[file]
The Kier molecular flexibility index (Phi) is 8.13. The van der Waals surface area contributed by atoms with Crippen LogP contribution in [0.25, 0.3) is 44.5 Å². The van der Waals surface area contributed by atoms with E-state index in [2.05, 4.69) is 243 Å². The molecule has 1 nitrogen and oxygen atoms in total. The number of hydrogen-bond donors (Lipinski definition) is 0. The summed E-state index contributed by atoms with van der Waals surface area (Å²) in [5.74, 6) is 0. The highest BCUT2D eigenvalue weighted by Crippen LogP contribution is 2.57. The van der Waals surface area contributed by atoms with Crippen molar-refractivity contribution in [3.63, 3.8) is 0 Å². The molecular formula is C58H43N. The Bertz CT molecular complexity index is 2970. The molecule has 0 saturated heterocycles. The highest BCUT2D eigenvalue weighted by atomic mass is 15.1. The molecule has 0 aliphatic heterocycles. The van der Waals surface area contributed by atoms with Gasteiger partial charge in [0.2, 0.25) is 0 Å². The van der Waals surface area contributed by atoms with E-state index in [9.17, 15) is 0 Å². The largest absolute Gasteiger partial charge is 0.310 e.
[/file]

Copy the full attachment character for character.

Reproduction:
The Kier molecular flexibility index (Phi) is 8.13. The van der Waals surface area contributed by atoms with Crippen LogP contribution in [0.25, 0.3) is 44.5 Å². The van der Waals surface area contributed by atoms with E-state index in [2.05, 4.69) is 243 Å². The molecule has 1 nitrogen and oxygen atoms in total. The number of hydrogen-bond donors (Lipinski definition) is 0. The summed E-state index contributed by atoms with van der Waals surface area (Å²) in [5.74, 6) is 0. The highest BCUT2D eigenvalue weighted by Crippen LogP contribution is 2.57. The van der Waals surface area contributed by atoms with Crippen molar-refractivity contribution in [3.63, 3.8) is 0 Å². The molecular formula is C58H43N. The Bertz CT molecular complexity index is 2970. The molecule has 0 saturated heterocycles. The highest BCUT2D eigenvalue weighted by atomic mass is 15.1. The molecule has 0 aliphatic heterocycles. The van der Waals surface area contributed by atoms with Gasteiger partial charge in [0.2, 0.25) is 0 Å². The van der Waals surface area contributed by atoms with E-state index in [9.17, 15) is 0 Å². The largest absolute Gasteiger partial charge is 0.310 e.